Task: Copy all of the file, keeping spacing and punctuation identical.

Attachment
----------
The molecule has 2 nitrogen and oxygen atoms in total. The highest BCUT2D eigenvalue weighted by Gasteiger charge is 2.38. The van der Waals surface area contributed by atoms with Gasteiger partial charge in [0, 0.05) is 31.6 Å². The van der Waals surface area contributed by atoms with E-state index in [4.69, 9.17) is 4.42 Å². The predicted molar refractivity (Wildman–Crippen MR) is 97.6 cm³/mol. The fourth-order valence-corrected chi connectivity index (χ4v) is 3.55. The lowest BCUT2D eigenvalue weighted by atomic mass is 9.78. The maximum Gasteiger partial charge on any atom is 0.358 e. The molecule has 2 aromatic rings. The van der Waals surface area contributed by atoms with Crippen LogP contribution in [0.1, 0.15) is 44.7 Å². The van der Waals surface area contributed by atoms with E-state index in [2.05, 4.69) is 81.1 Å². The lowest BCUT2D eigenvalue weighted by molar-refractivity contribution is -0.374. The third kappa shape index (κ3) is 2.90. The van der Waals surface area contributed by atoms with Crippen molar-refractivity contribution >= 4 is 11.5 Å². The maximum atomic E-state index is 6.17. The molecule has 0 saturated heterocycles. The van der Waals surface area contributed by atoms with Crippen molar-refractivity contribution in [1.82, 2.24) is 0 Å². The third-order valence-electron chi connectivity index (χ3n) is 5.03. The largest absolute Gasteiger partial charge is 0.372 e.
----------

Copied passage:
The molecule has 2 nitrogen and oxygen atoms in total. The highest BCUT2D eigenvalue weighted by Gasteiger charge is 2.38. The van der Waals surface area contributed by atoms with Gasteiger partial charge in [0, 0.05) is 31.6 Å². The van der Waals surface area contributed by atoms with E-state index in [4.69, 9.17) is 4.42 Å². The predicted molar refractivity (Wildman–Crippen MR) is 97.6 cm³/mol. The fourth-order valence-corrected chi connectivity index (χ4v) is 3.55. The lowest BCUT2D eigenvalue weighted by atomic mass is 9.78. The maximum Gasteiger partial charge on any atom is 0.358 e. The molecule has 2 aromatic rings. The van der Waals surface area contributed by atoms with Crippen LogP contribution in [0.1, 0.15) is 44.7 Å². The van der Waals surface area contributed by atoms with E-state index in [2.05, 4.69) is 81.1 Å². The lowest BCUT2D eigenvalue weighted by molar-refractivity contribution is -0.374. The third kappa shape index (κ3) is 2.90. The van der Waals surface area contributed by atoms with Crippen molar-refractivity contribution >= 4 is 11.5 Å². The maximum atomic E-state index is 6.17. The molecule has 0 saturated heterocycles. The van der Waals surface area contributed by atoms with Crippen molar-refractivity contribution in [1.82, 2.24) is 0 Å². The third-order valence-electron chi connectivity index (χ3n) is 5.03. The largest absolute Gasteiger partial charge is 0.372 e.